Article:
Acclaimed violinist and composer L Subramaniam talks to YourStory on how he began exploring music, why he decided to stick with the violin, and his foray into the world of fusion.
It was the year 1958, and the agitation at Jaffna, Sri Lanka, was at its peak. Two young boys were on their way home from school when many goons began chasing one of the boys. Unknown to the youngsters, this was the modus operandi used to murder people of ethnic races. But the boy managed to give them the slip.
Escaping overnight, the family of Professor V Lakshminarayan Iyer and Seethalakshmi moved out of Sri Lanka and came to Chennai.
From here began the journey of one of the boys to becoming a renowned violinist - L Subramaniam.
“I remember the night clearly. We left with what little belongings we had and our violins. Our neighbour had warned us of the trouble, but my mother and father didn't believe her. But that day when my brother was chased, everything changed,” L Subramaniam says.
Decades later, Subramaniam has worked and collaborated with musical stalwarts like Mark O’Connor, Jean Luc Ponty, Stephen Grappelli, and Larry Corryell.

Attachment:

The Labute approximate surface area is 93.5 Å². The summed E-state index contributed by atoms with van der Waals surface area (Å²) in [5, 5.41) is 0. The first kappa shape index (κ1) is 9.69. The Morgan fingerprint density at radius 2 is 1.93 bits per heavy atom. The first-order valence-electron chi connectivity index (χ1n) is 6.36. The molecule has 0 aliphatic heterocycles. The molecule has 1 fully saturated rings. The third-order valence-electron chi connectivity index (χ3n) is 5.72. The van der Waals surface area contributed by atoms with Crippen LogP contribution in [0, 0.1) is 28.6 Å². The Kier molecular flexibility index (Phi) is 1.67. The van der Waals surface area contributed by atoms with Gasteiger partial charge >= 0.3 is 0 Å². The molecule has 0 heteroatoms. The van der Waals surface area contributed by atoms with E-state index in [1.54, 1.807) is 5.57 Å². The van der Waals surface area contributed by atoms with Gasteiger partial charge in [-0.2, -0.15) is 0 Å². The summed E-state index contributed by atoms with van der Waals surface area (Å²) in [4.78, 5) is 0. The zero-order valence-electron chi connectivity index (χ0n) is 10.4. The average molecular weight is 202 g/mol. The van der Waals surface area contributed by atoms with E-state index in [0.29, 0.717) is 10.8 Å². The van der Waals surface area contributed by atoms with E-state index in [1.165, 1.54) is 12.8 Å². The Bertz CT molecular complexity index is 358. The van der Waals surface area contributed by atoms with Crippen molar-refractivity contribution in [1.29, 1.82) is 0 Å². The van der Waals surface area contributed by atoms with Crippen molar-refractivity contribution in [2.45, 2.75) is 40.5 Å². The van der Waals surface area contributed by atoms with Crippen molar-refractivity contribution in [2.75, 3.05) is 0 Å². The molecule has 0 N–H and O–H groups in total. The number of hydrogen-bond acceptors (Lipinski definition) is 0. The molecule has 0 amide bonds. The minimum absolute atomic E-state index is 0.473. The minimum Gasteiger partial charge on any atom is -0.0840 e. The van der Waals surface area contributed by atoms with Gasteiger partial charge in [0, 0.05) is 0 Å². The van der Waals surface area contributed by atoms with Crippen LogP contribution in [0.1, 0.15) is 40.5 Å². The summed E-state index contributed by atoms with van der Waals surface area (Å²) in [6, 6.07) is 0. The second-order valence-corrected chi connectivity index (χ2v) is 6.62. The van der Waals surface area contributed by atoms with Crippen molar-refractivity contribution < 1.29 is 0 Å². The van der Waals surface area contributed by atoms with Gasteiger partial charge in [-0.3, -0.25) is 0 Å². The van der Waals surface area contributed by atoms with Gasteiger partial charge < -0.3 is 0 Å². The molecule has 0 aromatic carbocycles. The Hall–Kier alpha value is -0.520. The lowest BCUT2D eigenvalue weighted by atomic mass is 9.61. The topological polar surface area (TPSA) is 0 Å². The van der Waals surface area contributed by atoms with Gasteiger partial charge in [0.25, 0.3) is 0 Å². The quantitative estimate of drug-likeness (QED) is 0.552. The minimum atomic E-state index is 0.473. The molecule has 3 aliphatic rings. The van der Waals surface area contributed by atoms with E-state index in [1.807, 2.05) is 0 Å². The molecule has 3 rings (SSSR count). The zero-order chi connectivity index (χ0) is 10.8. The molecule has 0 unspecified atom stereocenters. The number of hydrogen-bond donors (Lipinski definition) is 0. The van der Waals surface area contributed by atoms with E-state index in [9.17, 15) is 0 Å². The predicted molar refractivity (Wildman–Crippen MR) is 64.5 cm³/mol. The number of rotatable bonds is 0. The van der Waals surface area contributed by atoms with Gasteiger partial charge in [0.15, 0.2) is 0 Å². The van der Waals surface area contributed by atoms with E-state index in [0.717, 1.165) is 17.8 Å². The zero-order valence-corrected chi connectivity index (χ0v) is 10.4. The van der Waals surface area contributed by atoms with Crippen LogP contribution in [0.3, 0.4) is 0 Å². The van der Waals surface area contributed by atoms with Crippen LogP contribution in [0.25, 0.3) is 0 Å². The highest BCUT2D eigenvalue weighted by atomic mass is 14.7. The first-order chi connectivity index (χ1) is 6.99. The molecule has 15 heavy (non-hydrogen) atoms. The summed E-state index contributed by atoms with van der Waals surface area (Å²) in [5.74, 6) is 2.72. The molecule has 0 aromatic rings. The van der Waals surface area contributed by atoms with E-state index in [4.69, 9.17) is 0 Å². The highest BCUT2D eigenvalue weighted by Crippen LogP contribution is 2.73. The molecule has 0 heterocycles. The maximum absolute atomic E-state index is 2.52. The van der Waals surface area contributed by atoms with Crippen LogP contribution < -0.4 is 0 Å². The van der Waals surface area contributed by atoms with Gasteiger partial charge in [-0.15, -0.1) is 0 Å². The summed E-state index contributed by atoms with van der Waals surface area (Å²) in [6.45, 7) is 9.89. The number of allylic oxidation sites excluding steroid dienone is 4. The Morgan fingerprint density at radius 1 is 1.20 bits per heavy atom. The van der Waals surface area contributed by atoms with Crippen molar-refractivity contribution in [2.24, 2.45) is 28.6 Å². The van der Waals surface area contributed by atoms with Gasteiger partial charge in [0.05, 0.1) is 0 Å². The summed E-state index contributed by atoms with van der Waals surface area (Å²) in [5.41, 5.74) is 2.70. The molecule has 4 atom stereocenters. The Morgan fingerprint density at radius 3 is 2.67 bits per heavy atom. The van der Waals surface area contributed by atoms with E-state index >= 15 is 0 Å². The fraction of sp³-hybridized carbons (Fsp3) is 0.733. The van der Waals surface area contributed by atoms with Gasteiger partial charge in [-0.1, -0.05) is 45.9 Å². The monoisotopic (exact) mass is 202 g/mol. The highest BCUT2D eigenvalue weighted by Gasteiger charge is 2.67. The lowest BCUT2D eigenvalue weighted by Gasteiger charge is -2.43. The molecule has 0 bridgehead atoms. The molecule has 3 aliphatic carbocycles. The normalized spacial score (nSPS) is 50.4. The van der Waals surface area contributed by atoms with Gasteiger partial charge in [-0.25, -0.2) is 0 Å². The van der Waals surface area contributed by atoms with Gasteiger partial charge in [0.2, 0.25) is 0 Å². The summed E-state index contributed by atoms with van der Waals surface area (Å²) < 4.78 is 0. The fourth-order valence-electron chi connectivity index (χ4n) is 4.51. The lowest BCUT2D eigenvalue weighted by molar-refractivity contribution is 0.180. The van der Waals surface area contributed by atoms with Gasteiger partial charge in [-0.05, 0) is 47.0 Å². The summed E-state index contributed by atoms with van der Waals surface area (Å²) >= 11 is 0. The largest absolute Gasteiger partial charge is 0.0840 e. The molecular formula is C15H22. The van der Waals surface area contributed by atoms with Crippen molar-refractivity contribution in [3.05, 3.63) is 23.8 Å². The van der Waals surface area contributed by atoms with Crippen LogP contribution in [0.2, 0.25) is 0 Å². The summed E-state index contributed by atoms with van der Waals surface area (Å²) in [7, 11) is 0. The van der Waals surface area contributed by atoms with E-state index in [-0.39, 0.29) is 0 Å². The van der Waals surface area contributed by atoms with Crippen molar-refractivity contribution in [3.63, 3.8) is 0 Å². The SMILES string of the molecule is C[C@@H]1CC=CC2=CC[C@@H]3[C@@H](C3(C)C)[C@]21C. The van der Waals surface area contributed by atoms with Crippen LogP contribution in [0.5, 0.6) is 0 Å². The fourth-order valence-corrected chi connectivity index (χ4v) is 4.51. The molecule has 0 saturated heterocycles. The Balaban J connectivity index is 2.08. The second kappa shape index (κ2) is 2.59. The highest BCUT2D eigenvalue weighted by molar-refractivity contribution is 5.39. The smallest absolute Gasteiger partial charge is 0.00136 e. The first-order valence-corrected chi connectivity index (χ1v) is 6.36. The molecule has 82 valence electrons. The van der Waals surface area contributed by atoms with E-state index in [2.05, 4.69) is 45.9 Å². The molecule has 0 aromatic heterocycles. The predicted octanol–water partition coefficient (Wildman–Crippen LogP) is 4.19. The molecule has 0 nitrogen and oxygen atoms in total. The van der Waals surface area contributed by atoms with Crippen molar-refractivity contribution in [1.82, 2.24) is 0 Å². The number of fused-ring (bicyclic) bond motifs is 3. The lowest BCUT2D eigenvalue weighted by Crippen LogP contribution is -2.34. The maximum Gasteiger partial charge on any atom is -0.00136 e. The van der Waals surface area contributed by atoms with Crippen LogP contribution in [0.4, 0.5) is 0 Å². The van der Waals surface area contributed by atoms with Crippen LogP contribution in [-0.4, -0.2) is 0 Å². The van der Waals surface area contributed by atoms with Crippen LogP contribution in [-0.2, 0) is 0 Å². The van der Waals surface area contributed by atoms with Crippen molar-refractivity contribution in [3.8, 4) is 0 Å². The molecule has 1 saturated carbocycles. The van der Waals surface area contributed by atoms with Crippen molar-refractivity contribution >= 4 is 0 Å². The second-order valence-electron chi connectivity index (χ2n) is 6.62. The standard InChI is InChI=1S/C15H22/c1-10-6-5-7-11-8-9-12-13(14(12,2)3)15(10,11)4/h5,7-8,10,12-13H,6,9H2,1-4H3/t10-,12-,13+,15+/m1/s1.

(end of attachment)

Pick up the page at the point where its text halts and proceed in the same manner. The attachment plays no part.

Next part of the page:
Sitting at his plush home at Dollar’s Colony, Bengaluru, Subramaniam talks about how he tried different instruments and finally settled down with the violin.
“My mother would play the Veena, but was a singer, and it was my father’s dream to bring the violin to the fore and make it a solo instrument. Till then, the violin was primarily used as an accompaniment. If you played really well, you were dropped, because they did not want the instrument to overshadow the vocals.”
After coming to Chennai, Subramaniam finished his schooling and joined Madras Christian College. Since his brother was already playing the violin, Subramaniam’s father was keen that Subramaniam learnt a different instrument or tried vocals.
“I tried the harmonium and other instruments. But when my father saw that I wasn't interested he made me try the violin. I wanted to play like him and be like him, because he was my guru, teacher and father,” Subramaniam says.
He went on to join the Madras Medical College, and got his MBBS degree. When Subramaniam was in his second year, his father took him to a concert where a man from Germany was performing.
The next day, the man offered to take Subramaniam to Germany and coach him in western music. However, Subramaniam couldn’t go because his mother insisted that he finish his medicine course.
“I started arguing and tried crying, but nothing worked. Her decision was very wise and I appreciate her decision. She told me to finish my medicine and then go wherever after that. Become a doctor; then if you don’t want to practise, don’t, she said,” Subramaniam says.
While Subramaniam did try the Madras University for a diploma in music, he realised he had to go to Annamalai University for a four-year diploma. He went abroad and joined the California Institute of Arts.